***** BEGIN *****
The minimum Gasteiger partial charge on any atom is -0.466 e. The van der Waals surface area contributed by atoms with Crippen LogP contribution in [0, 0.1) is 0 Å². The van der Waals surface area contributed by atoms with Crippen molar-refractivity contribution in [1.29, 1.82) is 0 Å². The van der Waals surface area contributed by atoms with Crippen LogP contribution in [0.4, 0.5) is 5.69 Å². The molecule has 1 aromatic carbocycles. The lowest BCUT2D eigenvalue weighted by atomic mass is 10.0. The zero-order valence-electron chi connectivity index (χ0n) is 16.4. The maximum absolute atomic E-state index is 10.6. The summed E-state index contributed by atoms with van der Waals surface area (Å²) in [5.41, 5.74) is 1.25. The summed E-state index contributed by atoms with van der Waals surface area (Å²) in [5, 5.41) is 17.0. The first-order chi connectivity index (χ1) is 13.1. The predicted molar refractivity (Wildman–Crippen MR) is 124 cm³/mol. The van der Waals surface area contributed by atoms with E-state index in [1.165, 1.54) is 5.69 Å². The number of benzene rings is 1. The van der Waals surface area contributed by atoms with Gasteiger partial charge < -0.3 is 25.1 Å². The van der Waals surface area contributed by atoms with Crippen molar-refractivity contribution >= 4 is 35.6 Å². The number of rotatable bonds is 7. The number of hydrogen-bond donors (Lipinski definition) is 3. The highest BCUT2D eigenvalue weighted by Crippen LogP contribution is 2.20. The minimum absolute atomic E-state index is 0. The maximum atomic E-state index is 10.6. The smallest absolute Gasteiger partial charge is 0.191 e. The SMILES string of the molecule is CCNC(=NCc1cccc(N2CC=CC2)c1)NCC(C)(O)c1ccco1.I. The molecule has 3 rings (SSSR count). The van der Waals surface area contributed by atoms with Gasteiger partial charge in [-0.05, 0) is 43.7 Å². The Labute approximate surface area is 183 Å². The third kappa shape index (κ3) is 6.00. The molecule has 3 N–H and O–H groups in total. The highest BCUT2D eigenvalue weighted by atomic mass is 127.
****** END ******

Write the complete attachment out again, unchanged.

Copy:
The minimum Gasteiger partial charge on any atom is -0.466 e. The van der Waals surface area contributed by atoms with Crippen LogP contribution in [0, 0.1) is 0 Å². The van der Waals surface area contributed by atoms with Crippen molar-refractivity contribution in [1.29, 1.82) is 0 Å². The van der Waals surface area contributed by atoms with Crippen LogP contribution in [0.4, 0.5) is 5.69 Å². The molecule has 1 aromatic carbocycles. The lowest BCUT2D eigenvalue weighted by atomic mass is 10.0. The zero-order valence-electron chi connectivity index (χ0n) is 16.4. The maximum absolute atomic E-state index is 10.6. The summed E-state index contributed by atoms with van der Waals surface area (Å²) in [5.41, 5.74) is 1.25. The summed E-state index contributed by atoms with van der Waals surface area (Å²) in [5, 5.41) is 17.0. The first-order chi connectivity index (χ1) is 13.1. The predicted molar refractivity (Wildman–Crippen MR) is 124 cm³/mol. The van der Waals surface area contributed by atoms with E-state index in [1.165, 1.54) is 5.69 Å². The number of benzene rings is 1. The van der Waals surface area contributed by atoms with Gasteiger partial charge < -0.3 is 25.1 Å². The van der Waals surface area contributed by atoms with Crippen molar-refractivity contribution >= 4 is 35.6 Å². The number of rotatable bonds is 7. The number of hydrogen-bond donors (Lipinski definition) is 3. The highest BCUT2D eigenvalue weighted by Crippen LogP contribution is 2.20. The minimum absolute atomic E-state index is 0. The maximum atomic E-state index is 10.6. The smallest absolute Gasteiger partial charge is 0.191 e. The SMILES string of the molecule is CCNC(=NCc1cccc(N2CC=CC2)c1)NCC(C)(O)c1ccco1.I. The molecule has 3 rings (SSSR count). The van der Waals surface area contributed by atoms with Gasteiger partial charge in [-0.05, 0) is 43.7 Å². The Labute approximate surface area is 183 Å². The third kappa shape index (κ3) is 6.00. The molecule has 3 N–H and O–H groups in total. The highest BCUT2D eigenvalue weighted by atomic mass is 127.